Ofcom has announced that December 2025 will be the switchover deadline for ISDN to IP Voice Services (sometimes referred to as IP or VoIP). This means that all communication networks currently on an ISDN connection have until this date to change to the modernised IP. We have learnt that there will be a ‘supplier change moratorium’ two years before the deadline to allow for a static market changeover; however, the more time you will have to plan for this important changeover, the fewer disruptions there will be to business communications. Furthermore, because of the alteration, it is likely that there will be no new ISDNs available on the market after 2020 – that’s less than two years away!
According to statistics by the Cavell – SIP and IP Trunking Market Report & Forecast 2016 – 45% of UK companies have already adopted IP Voice Services into their operations, with more and more implementing it each year because of its overall benefits for business communications.
Considering the upcoming removal of ISDN, Ofcom decided to discontinue their pricing regulations on existing ISDN, Analogue call line rentals and their associated features from November 2017.
Unfortunately, this has encouraged big suppliers like BT Retail to take advantage of current ISDN users by applying price increases. Openreach (the part of BT that manages the network and sells wholesale to other providers) has continued to distribute price hikes to close their margins, something which is set to remain a regular feature throughout the changeover period, according to the latest announcements. Examples include the removal of product capping, as well as increases in the initial call set-up charges which result in a dramatic rise in the overall cost of the call altogether. For example, one business plan can have a set-up charge of 12p/call, even before any dialogue has taken place! For companies that make a lot of calls, this can rack up substantial communication bills. BT’s approach to pricing structures is troublesome because other suppliers peg their rates and discounts in accordance with the company, which means other suppliers will follow suit.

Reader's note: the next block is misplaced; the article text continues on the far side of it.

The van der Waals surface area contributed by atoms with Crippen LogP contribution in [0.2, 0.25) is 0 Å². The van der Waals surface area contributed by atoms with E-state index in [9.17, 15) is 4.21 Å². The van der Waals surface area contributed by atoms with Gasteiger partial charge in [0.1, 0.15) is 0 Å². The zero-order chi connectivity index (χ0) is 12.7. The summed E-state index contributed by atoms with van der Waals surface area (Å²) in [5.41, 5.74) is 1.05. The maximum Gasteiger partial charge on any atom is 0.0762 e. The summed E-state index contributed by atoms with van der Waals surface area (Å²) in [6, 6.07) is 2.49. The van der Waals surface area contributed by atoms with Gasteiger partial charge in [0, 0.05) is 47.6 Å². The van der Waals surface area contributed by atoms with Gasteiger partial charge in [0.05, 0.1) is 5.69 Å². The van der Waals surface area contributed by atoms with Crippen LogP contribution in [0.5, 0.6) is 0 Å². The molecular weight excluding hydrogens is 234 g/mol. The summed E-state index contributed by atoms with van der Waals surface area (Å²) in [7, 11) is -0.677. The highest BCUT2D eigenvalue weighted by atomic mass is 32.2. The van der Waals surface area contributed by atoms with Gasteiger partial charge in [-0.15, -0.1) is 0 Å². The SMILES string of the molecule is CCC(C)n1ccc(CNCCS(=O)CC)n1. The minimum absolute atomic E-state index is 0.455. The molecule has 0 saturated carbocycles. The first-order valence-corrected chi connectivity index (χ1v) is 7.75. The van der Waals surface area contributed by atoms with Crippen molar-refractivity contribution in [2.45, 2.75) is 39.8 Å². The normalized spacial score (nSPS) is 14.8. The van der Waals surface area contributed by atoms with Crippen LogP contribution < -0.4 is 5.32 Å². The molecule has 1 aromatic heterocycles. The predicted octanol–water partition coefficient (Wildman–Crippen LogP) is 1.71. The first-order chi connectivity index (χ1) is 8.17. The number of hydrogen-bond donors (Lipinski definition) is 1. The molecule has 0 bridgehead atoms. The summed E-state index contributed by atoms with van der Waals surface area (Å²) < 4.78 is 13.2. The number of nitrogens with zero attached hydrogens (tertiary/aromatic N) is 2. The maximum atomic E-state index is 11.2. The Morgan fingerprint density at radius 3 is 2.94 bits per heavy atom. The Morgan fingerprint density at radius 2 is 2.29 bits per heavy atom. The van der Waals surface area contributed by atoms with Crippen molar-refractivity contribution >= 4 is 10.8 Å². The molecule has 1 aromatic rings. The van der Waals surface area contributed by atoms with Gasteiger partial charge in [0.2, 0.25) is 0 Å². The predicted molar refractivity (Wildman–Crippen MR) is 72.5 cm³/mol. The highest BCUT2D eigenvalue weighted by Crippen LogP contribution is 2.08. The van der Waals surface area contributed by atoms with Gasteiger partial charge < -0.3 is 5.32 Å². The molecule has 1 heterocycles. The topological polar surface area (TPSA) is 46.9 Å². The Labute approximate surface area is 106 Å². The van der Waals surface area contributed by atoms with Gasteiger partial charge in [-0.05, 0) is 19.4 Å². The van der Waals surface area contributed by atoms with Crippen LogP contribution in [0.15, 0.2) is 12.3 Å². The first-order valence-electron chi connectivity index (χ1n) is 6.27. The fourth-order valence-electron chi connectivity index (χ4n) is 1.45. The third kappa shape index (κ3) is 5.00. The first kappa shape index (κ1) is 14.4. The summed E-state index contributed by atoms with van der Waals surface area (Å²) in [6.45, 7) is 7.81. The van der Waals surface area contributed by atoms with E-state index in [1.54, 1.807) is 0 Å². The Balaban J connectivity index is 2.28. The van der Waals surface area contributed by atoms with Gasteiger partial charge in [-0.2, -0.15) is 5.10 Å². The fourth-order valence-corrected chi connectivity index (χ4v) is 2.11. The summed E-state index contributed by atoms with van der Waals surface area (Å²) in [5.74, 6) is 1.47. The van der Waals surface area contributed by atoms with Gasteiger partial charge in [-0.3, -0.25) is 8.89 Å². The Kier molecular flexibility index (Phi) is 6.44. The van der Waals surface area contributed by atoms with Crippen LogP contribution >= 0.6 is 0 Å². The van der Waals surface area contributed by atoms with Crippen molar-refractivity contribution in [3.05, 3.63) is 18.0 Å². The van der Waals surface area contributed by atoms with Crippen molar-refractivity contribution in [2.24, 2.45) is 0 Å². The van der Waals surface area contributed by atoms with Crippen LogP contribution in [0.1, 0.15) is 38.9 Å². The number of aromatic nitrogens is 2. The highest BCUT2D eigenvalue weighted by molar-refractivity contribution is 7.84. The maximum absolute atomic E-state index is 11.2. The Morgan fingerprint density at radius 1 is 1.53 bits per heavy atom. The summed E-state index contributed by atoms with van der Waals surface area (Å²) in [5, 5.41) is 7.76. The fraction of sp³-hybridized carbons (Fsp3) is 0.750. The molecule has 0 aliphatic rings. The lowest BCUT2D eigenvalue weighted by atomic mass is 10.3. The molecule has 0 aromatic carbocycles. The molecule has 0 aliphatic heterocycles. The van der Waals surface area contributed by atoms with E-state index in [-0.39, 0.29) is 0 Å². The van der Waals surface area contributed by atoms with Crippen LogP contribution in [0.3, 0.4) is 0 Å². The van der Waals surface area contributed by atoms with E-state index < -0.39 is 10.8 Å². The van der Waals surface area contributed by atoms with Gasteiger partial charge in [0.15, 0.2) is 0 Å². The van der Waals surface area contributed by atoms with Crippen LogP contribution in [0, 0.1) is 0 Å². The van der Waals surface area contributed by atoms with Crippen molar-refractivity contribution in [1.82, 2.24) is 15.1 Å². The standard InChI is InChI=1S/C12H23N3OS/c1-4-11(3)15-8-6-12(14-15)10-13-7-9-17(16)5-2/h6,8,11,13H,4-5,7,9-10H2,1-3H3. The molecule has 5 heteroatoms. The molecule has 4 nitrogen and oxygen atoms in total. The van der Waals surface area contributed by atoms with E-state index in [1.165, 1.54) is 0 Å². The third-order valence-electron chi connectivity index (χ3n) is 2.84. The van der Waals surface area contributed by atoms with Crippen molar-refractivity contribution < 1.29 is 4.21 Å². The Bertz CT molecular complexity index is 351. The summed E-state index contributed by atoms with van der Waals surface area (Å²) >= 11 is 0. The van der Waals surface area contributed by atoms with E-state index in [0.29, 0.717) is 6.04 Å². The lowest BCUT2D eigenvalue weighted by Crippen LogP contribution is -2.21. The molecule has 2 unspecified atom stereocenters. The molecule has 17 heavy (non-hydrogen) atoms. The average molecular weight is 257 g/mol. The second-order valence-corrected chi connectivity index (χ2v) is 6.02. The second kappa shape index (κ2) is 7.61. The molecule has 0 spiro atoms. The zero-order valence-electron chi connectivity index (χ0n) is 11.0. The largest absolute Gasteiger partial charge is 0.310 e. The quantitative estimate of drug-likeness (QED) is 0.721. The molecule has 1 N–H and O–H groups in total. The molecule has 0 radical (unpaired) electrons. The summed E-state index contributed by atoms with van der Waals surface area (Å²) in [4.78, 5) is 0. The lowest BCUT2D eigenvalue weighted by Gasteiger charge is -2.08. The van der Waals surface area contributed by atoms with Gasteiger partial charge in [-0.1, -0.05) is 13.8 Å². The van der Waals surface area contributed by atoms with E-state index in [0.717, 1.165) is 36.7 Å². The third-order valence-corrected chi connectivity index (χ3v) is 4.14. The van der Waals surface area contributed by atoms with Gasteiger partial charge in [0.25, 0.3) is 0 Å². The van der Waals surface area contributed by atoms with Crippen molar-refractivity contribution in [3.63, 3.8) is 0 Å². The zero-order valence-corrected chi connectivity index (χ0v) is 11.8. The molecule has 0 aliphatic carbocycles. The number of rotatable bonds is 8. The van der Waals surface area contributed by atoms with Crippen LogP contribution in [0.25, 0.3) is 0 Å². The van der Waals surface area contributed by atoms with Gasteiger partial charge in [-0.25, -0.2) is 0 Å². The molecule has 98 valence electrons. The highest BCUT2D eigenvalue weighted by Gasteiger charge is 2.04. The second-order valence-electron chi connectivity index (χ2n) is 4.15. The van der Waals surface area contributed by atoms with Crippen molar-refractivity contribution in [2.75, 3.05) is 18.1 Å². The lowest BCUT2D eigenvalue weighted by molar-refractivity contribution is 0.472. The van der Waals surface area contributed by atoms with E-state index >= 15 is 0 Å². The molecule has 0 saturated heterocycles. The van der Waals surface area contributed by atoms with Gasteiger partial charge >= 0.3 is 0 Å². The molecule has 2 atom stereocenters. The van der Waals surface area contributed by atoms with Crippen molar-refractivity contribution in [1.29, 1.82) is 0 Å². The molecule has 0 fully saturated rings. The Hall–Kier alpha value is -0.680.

Additionally, over the last 20 years, communication suppliers have experienced a severe squeeze, with fixed minute figures halving and margins at a fraction of what they used to be. The result has seen many small retailers having to exit the market, whilst super re-sellers and networks, such as Daisy, Talk Talk and Chess, obtaining a significant influence in the market through acquisition policies.
With the regulation shackles off, it will be more than likely that suppliers will be looking to recover their margins while they can, and ISDN users will be the victims. This is going to see a lot of companies feeling vulnerable and looking toward strategic communication solutions.